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The dilemma of Russian speakers in Estonia between support for Putin and loyalty to the EU


A large Russian-speaking minority lives in the Baltic countries. Are their members manipulated by the Russian leader or are they loyal to the European Union? Estonia is part of NATO. The Alliance guarantees the security of the country. Are Estonians afraid of their big eastern neighbour, Russia? To find out, our reporter Hans von der Brelie traveled to the east of the country, to the external border of the European Union.

As a field journalist, this is clearly the subject for which you do not know what to expect. Only one thing is more or less certain: before my imminent departure, -9°C is announced in Narva, a town at the eastern end of Estonia. Equipped with the appropriate recording equipment and warm clothes, I go to interview Russian speakers from this region to take the temperature of their state of mind as the Russian bombs fall on Ukraine.

“Putin knows what he’s doing!”

As she waits at a bus stop in Narva, an elderly Russian-speaking lady gives me her perspective: “Putin knows what he is doing. If the Ukrainians hadn’t bombed Donbass, nothing would have happened,” she assures. “It’s their fault, the Ukrainians forced Putin to act,” she says.

Anna shows the city to a friend from Russia. “There are people here who are being brainwashed with Russian propaganda TV news,” she believes.

This is why the European Union has decided to withdraw their license from Russian propaganda television channels. A large number of people I meet on the streets of Narva denounce this decision, in particular many Russian-speaking elderly people who have little command of the Estonian language.

This is not the first time that I have been on assignment in this region of eastern Estonia. Over the past 20 years of covering stories for euronews around the world, I have had good reasons to visit this country on several occasions: its accession to the European Union, but also to the euro zone and in NATO, the polluting Estonian oil shale industry, the integration of Russian speakers or even the concern of Estonians after Vladimir Putin’s first aggression against Ukraine in 2014. In 2022, the second Russian intervention in this country once again puts this question on the table: are the Baltic countries also threatened? For years, Russia has tried through state-controlled television channels to influence Russian-speakers living in Estonia.

“My children and I are Estonian citizens!”

More than 70% of the population of the eastern region of the country are native speakers of Russian. In Narva, the Estonian city bordering Russia, this proportion reaches more than 90%. Are its people loyal to Estonia? In the streets of Narva, I hand my microphone to passers-by asking a provocative question: “Where do you want to live? Estonia or Russia?” I am surprised to see that the men and women I interview answer me willingly, they seem to need to share their point of view.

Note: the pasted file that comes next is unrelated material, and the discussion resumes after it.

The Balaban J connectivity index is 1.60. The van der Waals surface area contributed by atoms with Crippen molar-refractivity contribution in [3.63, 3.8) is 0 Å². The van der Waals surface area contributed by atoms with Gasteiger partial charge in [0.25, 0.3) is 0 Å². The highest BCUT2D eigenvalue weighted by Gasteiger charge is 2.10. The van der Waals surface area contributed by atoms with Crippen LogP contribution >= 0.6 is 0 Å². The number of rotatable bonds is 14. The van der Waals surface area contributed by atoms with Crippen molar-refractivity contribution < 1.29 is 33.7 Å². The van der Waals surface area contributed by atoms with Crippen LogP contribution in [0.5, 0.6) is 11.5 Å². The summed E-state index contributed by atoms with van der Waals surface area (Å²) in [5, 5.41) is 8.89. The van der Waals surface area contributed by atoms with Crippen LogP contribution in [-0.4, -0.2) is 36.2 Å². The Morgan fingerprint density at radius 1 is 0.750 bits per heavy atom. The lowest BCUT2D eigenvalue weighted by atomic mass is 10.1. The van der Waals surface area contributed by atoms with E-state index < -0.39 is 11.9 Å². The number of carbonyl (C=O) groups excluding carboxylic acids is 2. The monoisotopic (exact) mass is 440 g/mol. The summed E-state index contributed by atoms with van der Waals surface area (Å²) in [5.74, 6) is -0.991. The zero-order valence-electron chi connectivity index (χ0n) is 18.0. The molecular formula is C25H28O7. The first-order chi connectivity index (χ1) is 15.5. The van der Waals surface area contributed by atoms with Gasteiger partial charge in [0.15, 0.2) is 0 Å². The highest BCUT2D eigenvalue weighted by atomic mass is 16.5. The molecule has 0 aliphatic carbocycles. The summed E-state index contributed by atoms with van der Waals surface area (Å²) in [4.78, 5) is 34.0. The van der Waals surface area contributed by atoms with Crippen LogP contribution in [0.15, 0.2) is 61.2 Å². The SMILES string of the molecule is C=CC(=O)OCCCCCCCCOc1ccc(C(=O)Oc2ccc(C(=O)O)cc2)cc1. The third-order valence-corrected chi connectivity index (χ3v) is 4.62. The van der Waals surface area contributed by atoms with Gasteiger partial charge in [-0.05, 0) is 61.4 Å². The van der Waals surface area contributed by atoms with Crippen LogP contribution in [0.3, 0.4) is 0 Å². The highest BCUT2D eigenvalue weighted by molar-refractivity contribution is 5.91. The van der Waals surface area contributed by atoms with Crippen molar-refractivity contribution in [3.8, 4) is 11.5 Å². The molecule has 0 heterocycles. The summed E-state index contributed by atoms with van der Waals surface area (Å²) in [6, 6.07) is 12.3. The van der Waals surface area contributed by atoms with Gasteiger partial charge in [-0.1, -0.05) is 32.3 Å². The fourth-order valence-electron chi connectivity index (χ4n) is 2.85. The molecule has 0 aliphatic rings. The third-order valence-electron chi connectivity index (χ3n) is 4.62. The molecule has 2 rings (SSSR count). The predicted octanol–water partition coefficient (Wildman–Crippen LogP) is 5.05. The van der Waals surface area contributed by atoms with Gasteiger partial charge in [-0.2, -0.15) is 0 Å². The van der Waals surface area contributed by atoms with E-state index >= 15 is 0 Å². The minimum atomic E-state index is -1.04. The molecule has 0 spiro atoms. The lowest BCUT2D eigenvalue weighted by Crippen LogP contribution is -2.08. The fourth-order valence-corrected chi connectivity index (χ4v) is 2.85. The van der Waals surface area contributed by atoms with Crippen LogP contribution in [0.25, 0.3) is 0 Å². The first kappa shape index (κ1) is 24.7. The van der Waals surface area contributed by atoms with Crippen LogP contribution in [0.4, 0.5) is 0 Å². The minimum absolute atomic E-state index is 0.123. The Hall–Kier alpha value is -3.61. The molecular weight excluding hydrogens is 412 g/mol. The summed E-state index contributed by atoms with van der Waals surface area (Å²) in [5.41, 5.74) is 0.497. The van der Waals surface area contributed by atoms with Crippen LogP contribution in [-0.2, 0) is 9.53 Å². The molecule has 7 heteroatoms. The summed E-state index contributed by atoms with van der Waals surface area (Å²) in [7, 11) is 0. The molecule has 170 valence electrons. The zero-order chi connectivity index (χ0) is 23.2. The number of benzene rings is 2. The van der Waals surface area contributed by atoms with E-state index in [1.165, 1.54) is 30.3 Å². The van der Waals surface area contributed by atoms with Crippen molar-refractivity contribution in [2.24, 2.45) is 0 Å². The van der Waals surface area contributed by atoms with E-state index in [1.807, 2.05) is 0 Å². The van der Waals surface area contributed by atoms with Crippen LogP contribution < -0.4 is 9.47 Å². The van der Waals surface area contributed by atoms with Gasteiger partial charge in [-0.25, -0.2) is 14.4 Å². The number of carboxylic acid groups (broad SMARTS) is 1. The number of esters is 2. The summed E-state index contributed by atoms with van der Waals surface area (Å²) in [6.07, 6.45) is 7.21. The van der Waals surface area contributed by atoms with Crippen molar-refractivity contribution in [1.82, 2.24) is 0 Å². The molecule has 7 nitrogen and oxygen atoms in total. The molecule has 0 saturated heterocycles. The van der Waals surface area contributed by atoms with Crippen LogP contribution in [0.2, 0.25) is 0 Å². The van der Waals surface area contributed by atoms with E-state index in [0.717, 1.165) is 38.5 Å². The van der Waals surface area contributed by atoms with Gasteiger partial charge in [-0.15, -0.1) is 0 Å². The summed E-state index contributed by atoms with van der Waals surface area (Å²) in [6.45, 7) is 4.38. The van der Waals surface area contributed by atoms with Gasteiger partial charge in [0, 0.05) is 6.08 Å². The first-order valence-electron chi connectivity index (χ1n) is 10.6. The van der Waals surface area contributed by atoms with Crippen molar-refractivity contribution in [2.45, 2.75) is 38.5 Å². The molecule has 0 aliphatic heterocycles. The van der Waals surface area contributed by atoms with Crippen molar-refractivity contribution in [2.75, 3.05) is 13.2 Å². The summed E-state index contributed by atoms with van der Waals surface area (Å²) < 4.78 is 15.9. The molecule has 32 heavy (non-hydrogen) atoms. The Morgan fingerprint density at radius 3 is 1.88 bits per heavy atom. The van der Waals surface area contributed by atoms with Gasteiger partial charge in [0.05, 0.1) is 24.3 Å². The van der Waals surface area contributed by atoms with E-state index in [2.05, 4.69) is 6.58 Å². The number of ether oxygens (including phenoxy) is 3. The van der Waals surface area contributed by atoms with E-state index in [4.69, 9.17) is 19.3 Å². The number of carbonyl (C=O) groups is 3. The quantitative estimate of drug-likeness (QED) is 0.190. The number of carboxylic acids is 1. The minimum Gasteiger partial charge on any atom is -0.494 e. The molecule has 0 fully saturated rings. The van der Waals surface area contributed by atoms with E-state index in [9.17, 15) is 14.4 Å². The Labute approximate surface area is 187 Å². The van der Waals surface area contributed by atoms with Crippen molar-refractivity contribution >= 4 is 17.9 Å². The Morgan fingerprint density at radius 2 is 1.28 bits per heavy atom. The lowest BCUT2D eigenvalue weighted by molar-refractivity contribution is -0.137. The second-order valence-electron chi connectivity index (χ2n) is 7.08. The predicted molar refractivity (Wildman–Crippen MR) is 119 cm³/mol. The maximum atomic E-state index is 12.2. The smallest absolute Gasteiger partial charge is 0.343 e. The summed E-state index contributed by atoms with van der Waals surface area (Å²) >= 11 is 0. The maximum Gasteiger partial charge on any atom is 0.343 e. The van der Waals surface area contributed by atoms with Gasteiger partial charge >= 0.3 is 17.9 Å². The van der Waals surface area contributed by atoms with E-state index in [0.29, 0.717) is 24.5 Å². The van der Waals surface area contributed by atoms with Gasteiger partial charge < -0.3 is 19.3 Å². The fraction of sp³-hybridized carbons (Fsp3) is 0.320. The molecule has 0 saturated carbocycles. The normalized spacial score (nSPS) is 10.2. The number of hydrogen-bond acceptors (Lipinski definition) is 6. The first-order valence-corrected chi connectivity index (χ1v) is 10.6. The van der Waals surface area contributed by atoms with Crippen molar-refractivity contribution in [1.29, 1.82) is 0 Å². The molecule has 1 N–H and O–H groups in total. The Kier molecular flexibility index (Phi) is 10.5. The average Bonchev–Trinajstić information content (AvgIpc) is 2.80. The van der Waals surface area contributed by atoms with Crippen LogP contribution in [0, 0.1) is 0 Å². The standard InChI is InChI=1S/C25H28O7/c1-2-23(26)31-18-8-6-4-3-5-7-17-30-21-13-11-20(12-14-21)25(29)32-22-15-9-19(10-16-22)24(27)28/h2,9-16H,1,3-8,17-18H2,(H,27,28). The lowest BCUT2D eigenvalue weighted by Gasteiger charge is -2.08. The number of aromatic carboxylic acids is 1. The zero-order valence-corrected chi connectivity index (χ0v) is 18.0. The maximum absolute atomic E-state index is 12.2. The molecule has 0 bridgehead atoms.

Olga, an older Russian speaker with small glasses, tells us: “Estonia is better because it is a small country, so the state pays more attention to people and therefore there is a better social security system.” Natalia, another Russian speaker accompanied by her daughter, is surprised: “How could we belong to the Russian Federation? Of course, we belong to Estonia! My children and I are Estonian citizens!”

Roman approaches me after an elderly person refuses to talk to me: “Estonia is the threshold of Europe like the threshold of a house,” he believes before adding: “You feel in the European Union by acting as a threshold. When you enter it, you feel at home,” he said.

Two thirds of Russian speakers have Estonian passports

During the Soviet occupation, Stalin deported many Estonians to Siberia while Russians emigrated to Estonia. It was the time of the forced Russification of the region. Since the country’s “singing revolution” and since joining the EU, many things have changed, but we still have to the challenge of unity in diversity. Today, about two-thirds of native Russian speakers hold an Estonian passport. About 6% of the Estonian population have a “grey passport”, they did not apply for Estonian or Russian identity papers.

Is it easy to integrate into Estonian society as a Russian speaker? Anna assures me yes. After studying law in Moscow for seven years, she returned to her hometown, Narva. While Anna learned Estonian and is now bilingual, her husband only speaks Russian. In Anna’s entourage, not everyone thinks like her. That’s why politics is a taboo subject in his family.

“What difference does it make if I was born in Narva or Tallinn? I speak Russian and Estonian, I have Russian friends and Estonian friends, there is absolutely no discrimination,” she points out.

The impact of the war in Ukraine

Russian propaganda tries to give Russian speakers living in Estonia a victim role. But Anna, who works in the city administration and has an Estonian passport, feels treated like any Estonian.

Today, for her as for many Estonians, the problem is elsewhere. The shelves are empty in the supermarkets. Russian products have been withdrawn from the market. In addition, we are witnessing panic buying because of Vladimir Putin’s war in Ukraine.

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